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ARS Home » Pacific West Area » Hilo, Hawaii » Daniel K. Inouye U.S. Pacific Basin Agricultural Research Center » Tropical Crop and Commodity Protection Research » Research » Publications at this Location » Publication #391626

Research Project: Postharvest Protection of Tropical Commodities for Improved Market Access and Quarantine Security

Location: Tropical Crop and Commodity Protection Research

Title: Antimicrobial activity of ohelo berry (Vaccinium calycinum) juice against Listeria monocytogenes and its potential for milk preservation

Author
item WU, BIYU - University Of Hawaii
item LIU, XIAOHAN - University Of Hawaii
item NAKAMOTO, STUART - University Of Hawaii
item Wall, Marisa
item LI, YONG - University Of Hawaii

Submitted to: Microorganisms
Publication Type: Peer Reviewed Journal
Publication Acceptance Date: 3/9/2022
Publication Date: 3/14/2022
Citation: Wu, B., Liu, X., Nakamoto, S., Wall, M.M., Li, Y. 2022. Antimicrobial activity of Ohelo berry (Vaccinium calycinum) juice against Listeria monocytogenes and its potential for milk preservation. Microorganisms 10:548. Article e10030548. https://doi.org/10.3390/microorganisms10030548.
DOI: https://doi.org/10.3390/microorganisms10030548

Interpretive Summary: This study showed the antimicrobial effect of ohelo berry juice on Listeria monocytogenes in culture media and milk products. The minimum inhibitory concentration was 12.5% for ohelo juice. The expressions of motility-, biofilm formation-, and virulence-related genes in L. monocytogenes were down-regulated by the juice treatments. L. monocytogenes was significantly inhibited in whole and skim milk supplemented with 50% ohelo berry juice, regardless of fat content. Due to its antimicrobial properties, ohelo berry may be used as a natural preservative and a functional food.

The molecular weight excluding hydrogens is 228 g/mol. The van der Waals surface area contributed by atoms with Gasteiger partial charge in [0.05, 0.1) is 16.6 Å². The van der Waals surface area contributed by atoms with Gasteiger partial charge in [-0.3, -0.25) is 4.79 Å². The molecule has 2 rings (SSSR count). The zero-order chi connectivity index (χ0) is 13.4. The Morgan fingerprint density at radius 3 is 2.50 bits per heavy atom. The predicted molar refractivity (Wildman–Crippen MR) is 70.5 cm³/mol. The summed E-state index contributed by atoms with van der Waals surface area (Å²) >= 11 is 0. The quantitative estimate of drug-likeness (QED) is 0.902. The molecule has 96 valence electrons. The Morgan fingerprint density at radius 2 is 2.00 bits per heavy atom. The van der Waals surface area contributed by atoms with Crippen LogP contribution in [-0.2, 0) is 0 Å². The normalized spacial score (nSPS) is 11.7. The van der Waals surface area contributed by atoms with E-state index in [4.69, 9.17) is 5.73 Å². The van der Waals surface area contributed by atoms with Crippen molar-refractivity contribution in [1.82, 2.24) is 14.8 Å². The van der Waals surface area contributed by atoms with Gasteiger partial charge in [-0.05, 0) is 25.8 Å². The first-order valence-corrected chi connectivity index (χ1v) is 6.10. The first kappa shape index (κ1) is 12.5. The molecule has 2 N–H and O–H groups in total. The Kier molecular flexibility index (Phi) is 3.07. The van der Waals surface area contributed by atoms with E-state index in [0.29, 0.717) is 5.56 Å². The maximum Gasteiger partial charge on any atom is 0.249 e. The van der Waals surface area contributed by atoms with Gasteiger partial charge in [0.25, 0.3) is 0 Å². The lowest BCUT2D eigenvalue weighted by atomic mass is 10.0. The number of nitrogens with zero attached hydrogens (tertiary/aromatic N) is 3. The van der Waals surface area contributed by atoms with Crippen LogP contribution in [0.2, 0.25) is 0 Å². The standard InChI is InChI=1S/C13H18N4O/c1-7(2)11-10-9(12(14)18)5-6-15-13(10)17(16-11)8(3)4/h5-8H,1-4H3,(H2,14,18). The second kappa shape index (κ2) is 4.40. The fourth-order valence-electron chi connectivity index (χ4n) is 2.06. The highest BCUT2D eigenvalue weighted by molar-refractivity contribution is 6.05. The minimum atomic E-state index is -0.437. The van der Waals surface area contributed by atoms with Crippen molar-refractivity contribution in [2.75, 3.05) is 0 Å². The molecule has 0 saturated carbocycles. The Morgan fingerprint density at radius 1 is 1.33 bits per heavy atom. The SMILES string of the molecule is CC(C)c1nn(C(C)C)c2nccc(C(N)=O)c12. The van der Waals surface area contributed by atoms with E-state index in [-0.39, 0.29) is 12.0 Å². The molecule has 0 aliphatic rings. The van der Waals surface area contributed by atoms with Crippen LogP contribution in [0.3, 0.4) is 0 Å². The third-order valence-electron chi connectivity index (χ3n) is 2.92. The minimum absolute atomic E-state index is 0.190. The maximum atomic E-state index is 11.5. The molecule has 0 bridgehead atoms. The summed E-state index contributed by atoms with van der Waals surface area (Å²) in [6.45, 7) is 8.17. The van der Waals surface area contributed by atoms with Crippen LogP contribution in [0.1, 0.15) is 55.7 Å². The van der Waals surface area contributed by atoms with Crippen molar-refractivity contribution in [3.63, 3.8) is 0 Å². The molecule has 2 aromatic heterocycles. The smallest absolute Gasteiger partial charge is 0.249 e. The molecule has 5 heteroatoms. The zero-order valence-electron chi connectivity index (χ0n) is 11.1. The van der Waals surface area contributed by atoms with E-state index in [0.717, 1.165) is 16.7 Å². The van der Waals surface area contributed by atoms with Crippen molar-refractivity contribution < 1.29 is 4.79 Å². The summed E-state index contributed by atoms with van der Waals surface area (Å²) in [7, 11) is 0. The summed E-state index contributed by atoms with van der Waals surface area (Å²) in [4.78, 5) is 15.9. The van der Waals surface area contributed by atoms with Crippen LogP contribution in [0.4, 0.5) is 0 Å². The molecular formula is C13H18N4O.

Technical Abstract: Listeria monocytogenes is a foodborne pathogen and causes illnesses with a high mortality rate in susceptible populations. Several dairy-related outbreaks have been attributed to contamination by L. monocytogenes, which requires antimicrobial interventions for enhancing the safety of these products. Ohelo berry (Vaccinium calycinum) is a Hawaiian wild relative of cranberry (Vaccinium macrocarpon). Previous research indicates that ohelo berry is a rich source of polyphenolic compounds and might act against microorganisms. This study aimed to determine the antimicrobial activity of ohelo berry against L. monocytogenes in culture media and milk products. The effect of ohelo berry juice at its sub-inhibitory concentration on the physicochemical properties and biofilm formation capability of L. monocytogenes was also investigated. Chemical analysis of ohelo berry juice revealed that the concentrations of sugar and organic acids, total phenolics, and anthocyanins were 7.6/1.42 oBrix/acid, 4.2 mg/mL GAE, and 55.11 mg/L cyd-3-glu, respectively. The minimum inhibitory concentration of ohelo berry juice against L. monocytogenes was 12.5%. The sub-inhibitory concentration of ohelo berry juice (6.25%) significantly increased the auto-aggregation and decreased the hydrophobicity, swimming motility, swarming motility, and biofilm formation capability of L. monocytogenes. The relative expression of genes for motility (flaA), biofilm formation and disinfectant resistance (sigB), invasion (iap), listeriolysin (hly), and phospholipase (plcA) was significantly downregulated in L. monocytogenes treated by the 6.25% juice. L. monocytogenes was significantly inhibited in whole and skim milk supplemented with 50% ohelo berry juice, regardless of the fat content. These findings highlight the potential of ohelo berry as a natural preservative and a functional food to prevent L. monocytogenes infection.